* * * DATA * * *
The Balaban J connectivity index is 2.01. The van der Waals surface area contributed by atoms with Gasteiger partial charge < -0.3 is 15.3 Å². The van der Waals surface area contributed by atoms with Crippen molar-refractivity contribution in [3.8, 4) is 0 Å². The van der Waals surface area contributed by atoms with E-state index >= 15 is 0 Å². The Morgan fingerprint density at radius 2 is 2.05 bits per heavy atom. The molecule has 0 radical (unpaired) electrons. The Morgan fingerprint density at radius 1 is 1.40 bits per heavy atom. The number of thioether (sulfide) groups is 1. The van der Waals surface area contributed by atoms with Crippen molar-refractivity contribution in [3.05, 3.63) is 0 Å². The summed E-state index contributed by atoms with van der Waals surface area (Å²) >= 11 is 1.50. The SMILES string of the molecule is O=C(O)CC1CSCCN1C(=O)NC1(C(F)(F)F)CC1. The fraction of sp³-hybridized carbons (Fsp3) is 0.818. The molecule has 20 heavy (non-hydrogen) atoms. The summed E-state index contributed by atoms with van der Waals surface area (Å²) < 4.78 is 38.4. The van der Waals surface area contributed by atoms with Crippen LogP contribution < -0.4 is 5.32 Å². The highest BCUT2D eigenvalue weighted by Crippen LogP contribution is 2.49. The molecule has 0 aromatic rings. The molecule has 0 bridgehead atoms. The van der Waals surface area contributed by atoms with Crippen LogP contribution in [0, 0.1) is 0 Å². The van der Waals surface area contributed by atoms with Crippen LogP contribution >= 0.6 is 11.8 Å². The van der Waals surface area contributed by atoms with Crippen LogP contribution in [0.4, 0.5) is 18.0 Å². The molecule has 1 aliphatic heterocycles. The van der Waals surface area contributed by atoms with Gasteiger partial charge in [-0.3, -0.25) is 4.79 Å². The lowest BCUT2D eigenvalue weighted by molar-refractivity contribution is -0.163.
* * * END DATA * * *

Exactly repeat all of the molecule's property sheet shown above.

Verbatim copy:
The Balaban J connectivity index is 2.01. The van der Waals surface area contributed by atoms with Gasteiger partial charge < -0.3 is 15.3 Å². The van der Waals surface area contributed by atoms with Crippen molar-refractivity contribution in [3.8, 4) is 0 Å². The van der Waals surface area contributed by atoms with E-state index >= 15 is 0 Å². The Morgan fingerprint density at radius 2 is 2.05 bits per heavy atom. The molecule has 0 radical (unpaired) electrons. The Morgan fingerprint density at radius 1 is 1.40 bits per heavy atom. The number of thioether (sulfide) groups is 1. The van der Waals surface area contributed by atoms with Crippen molar-refractivity contribution in [3.05, 3.63) is 0 Å². The summed E-state index contributed by atoms with van der Waals surface area (Å²) >= 11 is 1.50. The SMILES string of the molecule is O=C(O)CC1CSCCN1C(=O)NC1(C(F)(F)F)CC1. The fraction of sp³-hybridized carbons (Fsp3) is 0.818. The molecule has 20 heavy (non-hydrogen) atoms. The summed E-state index contributed by atoms with van der Waals surface area (Å²) < 4.78 is 38.4. The van der Waals surface area contributed by atoms with Crippen LogP contribution < -0.4 is 5.32 Å². The highest BCUT2D eigenvalue weighted by Crippen LogP contribution is 2.49. The molecule has 0 aromatic rings. The molecule has 0 bridgehead atoms. The van der Waals surface area contributed by atoms with Crippen LogP contribution in [0, 0.1) is 0 Å². The van der Waals surface area contributed by atoms with Crippen LogP contribution >= 0.6 is 11.8 Å². The van der Waals surface area contributed by atoms with Crippen LogP contribution in [0.4, 0.5) is 18.0 Å². The molecule has 1 aliphatic heterocycles. The van der Waals surface area contributed by atoms with Gasteiger partial charge in [-0.3, -0.25) is 4.79 Å². The lowest BCUT2D eigenvalue weighted by molar-refractivity contribution is -0.163.